It’s impossible to capture Mathare on film; the noises and smells are just as much a part of its identity. There is a pervading stench of human sewage. I remember seeing the musical Urinetown when I was a senior at Duke University. The show is about a backward community that starts charging its residents to use the toilets. The show is a comedy; in Mathare this is reality. The few toilets that exist cost 2-3 shillings to use. Most residents deposit their waste into plastic bags instead, throwing these nicknamed “flying toilets” into the alleys or dark Nairobi river which runs through the middle of the slum. The sharp scent of burning charcoal is also present throughout Mathare’s streets. Everyone cooks their meals in the alleyways, as their homes are too cramped, and the smell of githeri and sukuma wiki waft up and down the streets as the winds change.
Access to basic services is limited. Few have electricity, and for those that do, frequent blackouts last for long periods of time. Safe water is virtually nonexistent as groundwater sources are polluted by the contaminated Mathare River and excessive garbage. Adequate schools and healthcare are also major issues in Mathare. With little assistance from the Kenyan government, Mathare’s schools are overcrowded and many children do not attend school at all. HIV/AIDS and TB are highly prevalent, though it’s difficult to determine actual infection rates since few are tested.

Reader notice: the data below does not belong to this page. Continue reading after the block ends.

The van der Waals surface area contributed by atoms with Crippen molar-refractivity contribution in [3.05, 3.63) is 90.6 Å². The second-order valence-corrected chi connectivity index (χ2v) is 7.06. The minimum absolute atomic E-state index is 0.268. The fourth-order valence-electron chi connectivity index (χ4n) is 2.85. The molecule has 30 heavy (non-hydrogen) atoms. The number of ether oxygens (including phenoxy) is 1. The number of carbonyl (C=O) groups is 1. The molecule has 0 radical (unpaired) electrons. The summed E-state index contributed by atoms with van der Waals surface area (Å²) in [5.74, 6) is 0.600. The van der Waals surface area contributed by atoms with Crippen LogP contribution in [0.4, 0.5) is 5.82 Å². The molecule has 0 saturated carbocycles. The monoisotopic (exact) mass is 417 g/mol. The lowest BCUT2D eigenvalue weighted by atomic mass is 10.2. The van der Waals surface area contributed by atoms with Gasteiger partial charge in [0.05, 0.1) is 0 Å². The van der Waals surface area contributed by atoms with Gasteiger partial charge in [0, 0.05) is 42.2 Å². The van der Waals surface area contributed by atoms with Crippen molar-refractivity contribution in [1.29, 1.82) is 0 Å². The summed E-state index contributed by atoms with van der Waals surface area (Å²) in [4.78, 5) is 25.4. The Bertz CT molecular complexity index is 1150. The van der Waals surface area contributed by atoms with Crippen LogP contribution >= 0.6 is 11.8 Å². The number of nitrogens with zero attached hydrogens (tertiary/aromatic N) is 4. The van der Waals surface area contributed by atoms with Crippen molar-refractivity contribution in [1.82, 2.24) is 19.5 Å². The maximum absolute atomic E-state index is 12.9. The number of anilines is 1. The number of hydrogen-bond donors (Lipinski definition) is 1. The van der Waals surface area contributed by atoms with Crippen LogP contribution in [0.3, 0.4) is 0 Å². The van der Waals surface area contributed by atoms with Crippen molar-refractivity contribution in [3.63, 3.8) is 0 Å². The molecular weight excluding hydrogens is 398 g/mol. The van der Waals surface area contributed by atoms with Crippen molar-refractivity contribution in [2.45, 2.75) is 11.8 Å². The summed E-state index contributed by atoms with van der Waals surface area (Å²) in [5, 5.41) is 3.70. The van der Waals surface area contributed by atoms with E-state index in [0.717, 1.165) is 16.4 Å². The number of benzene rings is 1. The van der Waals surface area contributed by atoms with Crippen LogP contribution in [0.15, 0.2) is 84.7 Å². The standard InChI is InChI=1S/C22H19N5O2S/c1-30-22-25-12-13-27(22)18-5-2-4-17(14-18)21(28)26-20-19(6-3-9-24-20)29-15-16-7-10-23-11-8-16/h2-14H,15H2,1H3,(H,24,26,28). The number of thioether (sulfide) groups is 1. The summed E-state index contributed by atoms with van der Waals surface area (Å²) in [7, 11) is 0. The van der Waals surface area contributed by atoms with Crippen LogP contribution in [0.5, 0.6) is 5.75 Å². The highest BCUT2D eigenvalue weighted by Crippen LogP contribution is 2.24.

Most of Mathare’s residents come to Nairobi from rural areas, where unreliable agriculture and high unemployment make life difficult, in search of a steady job and better life. With little money, these people come to one of the city’s many slums because housing is more affordable (rent is $5-$30 a month). However, life in the slums is not easy. Members of all of Kenya’s 42 ethnic groups call the slums home. Cultural traditions remain strong and ethnic segregation and violence are common. Gangs control much of the slum, and residents are forced to pay monthly protection fees to gang members. Frequent clashes between these gangs and the Kenyan police make the area a war zone at times.
Though some transplants manage to find the work they came in search of, Mathare boasts an unemployment rate of 75% or higher. Those that are able to find day labor, such as construction or washing clothes, make about $1-$1.50 per day. Some run small kiosks that sell vegetables or charcoal. For most, the business in which they are engaged does not provide a steady or reliable income, and they struggle to put food on the table while also trying to meet the expectation of sending money to extended family back in the rural area.